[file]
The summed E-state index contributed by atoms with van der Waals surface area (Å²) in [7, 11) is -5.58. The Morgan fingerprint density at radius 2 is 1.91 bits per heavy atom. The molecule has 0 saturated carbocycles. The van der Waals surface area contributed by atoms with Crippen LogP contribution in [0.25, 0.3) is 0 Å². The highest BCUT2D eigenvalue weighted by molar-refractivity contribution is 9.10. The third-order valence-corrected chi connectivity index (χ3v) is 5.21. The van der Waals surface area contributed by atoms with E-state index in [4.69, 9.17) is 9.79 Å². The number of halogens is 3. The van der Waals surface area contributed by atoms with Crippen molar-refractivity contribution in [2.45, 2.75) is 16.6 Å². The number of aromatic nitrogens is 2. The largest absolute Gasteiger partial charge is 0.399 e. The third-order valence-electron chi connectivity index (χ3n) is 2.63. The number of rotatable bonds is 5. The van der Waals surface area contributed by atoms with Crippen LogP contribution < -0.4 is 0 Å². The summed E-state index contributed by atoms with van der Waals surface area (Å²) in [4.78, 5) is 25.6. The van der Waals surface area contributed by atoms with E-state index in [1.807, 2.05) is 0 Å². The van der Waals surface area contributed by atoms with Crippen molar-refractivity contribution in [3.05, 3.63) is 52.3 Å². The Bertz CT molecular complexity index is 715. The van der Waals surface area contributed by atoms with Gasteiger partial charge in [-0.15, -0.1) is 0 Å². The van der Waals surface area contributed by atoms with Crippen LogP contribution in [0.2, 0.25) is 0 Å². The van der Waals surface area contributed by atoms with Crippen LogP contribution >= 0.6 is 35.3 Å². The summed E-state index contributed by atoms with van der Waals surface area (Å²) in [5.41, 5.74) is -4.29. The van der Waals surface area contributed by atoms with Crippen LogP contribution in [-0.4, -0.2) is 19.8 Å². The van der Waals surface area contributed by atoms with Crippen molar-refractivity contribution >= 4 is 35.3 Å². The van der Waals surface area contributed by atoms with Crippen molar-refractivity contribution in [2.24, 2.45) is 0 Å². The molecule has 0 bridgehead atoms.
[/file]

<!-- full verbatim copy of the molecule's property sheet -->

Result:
The summed E-state index contributed by atoms with van der Waals surface area (Å²) in [7, 11) is -5.58. The Morgan fingerprint density at radius 2 is 1.91 bits per heavy atom. The molecule has 0 saturated carbocycles. The van der Waals surface area contributed by atoms with Crippen LogP contribution in [0.25, 0.3) is 0 Å². The highest BCUT2D eigenvalue weighted by molar-refractivity contribution is 9.10. The third-order valence-corrected chi connectivity index (χ3v) is 5.21. The van der Waals surface area contributed by atoms with E-state index in [4.69, 9.17) is 9.79 Å². The number of halogens is 3. The van der Waals surface area contributed by atoms with Crippen molar-refractivity contribution in [2.45, 2.75) is 16.6 Å². The number of aromatic nitrogens is 2. The largest absolute Gasteiger partial charge is 0.399 e. The third-order valence-electron chi connectivity index (χ3n) is 2.63. The number of rotatable bonds is 5. The van der Waals surface area contributed by atoms with Crippen LogP contribution < -0.4 is 0 Å². The summed E-state index contributed by atoms with van der Waals surface area (Å²) in [4.78, 5) is 25.6. The van der Waals surface area contributed by atoms with E-state index in [1.807, 2.05) is 0 Å². The van der Waals surface area contributed by atoms with Crippen molar-refractivity contribution in [3.05, 3.63) is 52.3 Å². The Bertz CT molecular complexity index is 715. The van der Waals surface area contributed by atoms with Gasteiger partial charge in [-0.15, -0.1) is 0 Å². The van der Waals surface area contributed by atoms with Crippen LogP contribution in [0.2, 0.25) is 0 Å². The van der Waals surface area contributed by atoms with Crippen LogP contribution >= 0.6 is 35.3 Å². The summed E-state index contributed by atoms with van der Waals surface area (Å²) in [5.41, 5.74) is -4.29. The van der Waals surface area contributed by atoms with Crippen LogP contribution in [-0.4, -0.2) is 19.8 Å². The van der Waals surface area contributed by atoms with Crippen molar-refractivity contribution >= 4 is 35.3 Å². The van der Waals surface area contributed by atoms with Crippen molar-refractivity contribution in [2.24, 2.45) is 0 Å². The molecule has 0 bridgehead atoms.